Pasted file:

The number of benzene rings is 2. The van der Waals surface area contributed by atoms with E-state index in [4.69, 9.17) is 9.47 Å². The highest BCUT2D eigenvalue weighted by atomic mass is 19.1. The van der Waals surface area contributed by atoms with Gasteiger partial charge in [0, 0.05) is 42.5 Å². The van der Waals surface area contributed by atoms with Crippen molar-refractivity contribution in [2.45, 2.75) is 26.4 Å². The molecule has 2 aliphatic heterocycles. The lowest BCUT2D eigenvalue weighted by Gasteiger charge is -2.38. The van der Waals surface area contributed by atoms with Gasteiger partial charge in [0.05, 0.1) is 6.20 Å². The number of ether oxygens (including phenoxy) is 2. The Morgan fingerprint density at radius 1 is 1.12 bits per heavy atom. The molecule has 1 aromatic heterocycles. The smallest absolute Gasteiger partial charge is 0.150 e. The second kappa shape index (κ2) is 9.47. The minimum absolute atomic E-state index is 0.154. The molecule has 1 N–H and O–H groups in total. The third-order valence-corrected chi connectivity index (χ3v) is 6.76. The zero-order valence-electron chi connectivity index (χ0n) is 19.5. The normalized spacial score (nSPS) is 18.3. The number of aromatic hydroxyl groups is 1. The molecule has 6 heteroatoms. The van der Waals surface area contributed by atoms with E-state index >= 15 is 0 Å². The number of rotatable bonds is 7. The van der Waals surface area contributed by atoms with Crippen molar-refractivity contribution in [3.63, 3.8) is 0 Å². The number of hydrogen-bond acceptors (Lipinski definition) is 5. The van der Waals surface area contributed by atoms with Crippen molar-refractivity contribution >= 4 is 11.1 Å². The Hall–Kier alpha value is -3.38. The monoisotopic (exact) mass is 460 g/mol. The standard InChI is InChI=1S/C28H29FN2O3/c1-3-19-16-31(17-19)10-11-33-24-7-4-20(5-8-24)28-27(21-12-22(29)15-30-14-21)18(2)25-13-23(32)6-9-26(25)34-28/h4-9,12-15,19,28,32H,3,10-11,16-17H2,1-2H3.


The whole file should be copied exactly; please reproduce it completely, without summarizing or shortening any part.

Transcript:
The number of benzene rings is 2. The van der Waals surface area contributed by atoms with E-state index in [4.69, 9.17) is 9.47 Å². The highest BCUT2D eigenvalue weighted by atomic mass is 19.1. The van der Waals surface area contributed by atoms with Gasteiger partial charge in [0, 0.05) is 42.5 Å². The van der Waals surface area contributed by atoms with Crippen molar-refractivity contribution in [2.45, 2.75) is 26.4 Å². The molecule has 2 aliphatic heterocycles. The lowest BCUT2D eigenvalue weighted by Gasteiger charge is -2.38. The van der Waals surface area contributed by atoms with Gasteiger partial charge in [0.05, 0.1) is 6.20 Å². The number of ether oxygens (including phenoxy) is 2. The Morgan fingerprint density at radius 1 is 1.12 bits per heavy atom. The molecule has 1 aromatic heterocycles. The smallest absolute Gasteiger partial charge is 0.150 e. The second kappa shape index (κ2) is 9.47. The minimum absolute atomic E-state index is 0.154. The molecule has 1 N–H and O–H groups in total. The third-order valence-corrected chi connectivity index (χ3v) is 6.76. The zero-order valence-electron chi connectivity index (χ0n) is 19.5. The normalized spacial score (nSPS) is 18.3. The number of aromatic hydroxyl groups is 1. The molecule has 6 heteroatoms. The van der Waals surface area contributed by atoms with E-state index >= 15 is 0 Å². The number of rotatable bonds is 7. The van der Waals surface area contributed by atoms with Crippen molar-refractivity contribution in [3.63, 3.8) is 0 Å². The number of hydrogen-bond acceptors (Lipinski definition) is 5. The van der Waals surface area contributed by atoms with Crippen molar-refractivity contribution >= 4 is 11.1 Å². The Hall–Kier alpha value is -3.38. The monoisotopic (exact) mass is 460 g/mol. The standard InChI is InChI=1S/C28H29FN2O3/c1-3-19-16-31(17-19)10-11-33-24-7-4-20(5-8-24)28-27(21-12-22(29)15-30-14-21)18(2)25-13-23(32)6-9-26(25)34-28/h4-9,12-15,19,28,32H,3,10-11,16-17H2,1-2H3.